Charcoal boats in New Basin Canal, 1906, Detroit Publishing Co., Library of Congress
All aboard the Mandeville, Abita Springs, Covington motorcar express. Express by 1909 standards, that is. Seen here crossing the Bogue Falaya River in Covington is the short-lived gasoline-driven motorcar that once transported local residents, day-trippers and vacationers from a steamboat pier on the Mandeville lakefront north to Abita Springs and then on to Covington. Along the way it made stops in Hansborough, Chinchuba, Ozone Park, Helenburg and Claiborne, hamlets that no longer exists.
For more than a century, St. Tammany has been a popular retreat for New Orleanians and a developer’s dream. In the late 19th and early 20th centuries, steamboats such as the “New Camelia” and later trains carried city dwellers, fleeing yellow fever and summer heat, back and forth across the lake to hotels and summer houses on the Northshore. In the 1880s and 90s, land developers made fortunes promoting St. Tammany’s health-giving spring waters and so-called “Ozone” air while timber companies cleared virgin forests to make way for new developments.
As the population in west St. Tammany grew, more convenient forms of transportation were needed to transport people from steamer landings in Mandeville to Abita Springs and Covington. In came land developers Clay Riggs and Joseph Birg in 1905. According to Louis Hennick and Harper Charlton’s 1998 book, “Street Railways of Louisiana,” Riggs and Birg bought large parcels of land between Mandeville and Covington. Then in 1906, they created the St. Tammany & New Orleans Railways and Ferry Co. Their plan was to build a motorcar line that would give New Orleanians direct passage to west St. Tammany first by steamboat from Milneburg and West End on the New Orleans lakefront to Mandeville and then by motorcar north to Abita Springs and Covington. The following year they convinced the St. Tammany Parish Police Jury and landowners in the Mandeville-Abita Springs-Covington area to pass a ten-year property tax to finance the project. Tracks were laid, stations built, and two gasoline-powered motorcars purchased. Service began on Feb. 13, 1909. The company soon added two more cars to the line.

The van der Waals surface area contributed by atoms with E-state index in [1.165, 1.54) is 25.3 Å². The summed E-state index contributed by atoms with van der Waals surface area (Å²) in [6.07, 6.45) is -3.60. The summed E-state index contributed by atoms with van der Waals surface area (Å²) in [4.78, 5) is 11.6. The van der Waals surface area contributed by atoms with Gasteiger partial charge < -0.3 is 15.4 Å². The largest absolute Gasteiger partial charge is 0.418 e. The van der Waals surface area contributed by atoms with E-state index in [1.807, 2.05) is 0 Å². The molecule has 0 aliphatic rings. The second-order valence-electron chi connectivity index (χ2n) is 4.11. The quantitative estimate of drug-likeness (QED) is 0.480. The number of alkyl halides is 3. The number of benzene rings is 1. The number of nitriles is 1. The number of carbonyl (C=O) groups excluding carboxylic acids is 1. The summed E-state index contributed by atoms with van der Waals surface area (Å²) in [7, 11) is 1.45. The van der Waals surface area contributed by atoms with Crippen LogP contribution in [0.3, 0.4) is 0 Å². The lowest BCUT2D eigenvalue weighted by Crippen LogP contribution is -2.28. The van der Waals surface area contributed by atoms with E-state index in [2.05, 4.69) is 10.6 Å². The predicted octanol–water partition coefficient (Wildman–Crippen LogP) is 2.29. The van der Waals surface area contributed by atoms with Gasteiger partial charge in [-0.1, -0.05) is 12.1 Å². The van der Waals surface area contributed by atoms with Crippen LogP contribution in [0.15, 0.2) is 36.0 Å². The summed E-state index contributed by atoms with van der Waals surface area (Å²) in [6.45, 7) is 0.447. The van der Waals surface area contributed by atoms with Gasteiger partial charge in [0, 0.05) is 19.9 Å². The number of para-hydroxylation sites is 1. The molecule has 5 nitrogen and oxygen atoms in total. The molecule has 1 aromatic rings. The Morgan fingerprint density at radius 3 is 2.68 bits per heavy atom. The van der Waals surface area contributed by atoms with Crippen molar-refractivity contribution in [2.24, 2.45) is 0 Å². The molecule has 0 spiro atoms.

In 1915, the company reorganized as the St. Tammany & New Orleans Railways & Power Co. and converted most its motorcars to electricity, which required poles and electric wires be strung along the route from Mandeville to Covington. With their new diesel-powered generators, the company also provided electric power to the City of Mandeville. By 1917, as Hennick and Charlton noted in their history of the railway, the company was deep in debt and ridership had declined drastically. To pay creditors, the company shut down the line in June 1918 and sold off its cars and equipment to a St. Louis company for scrap.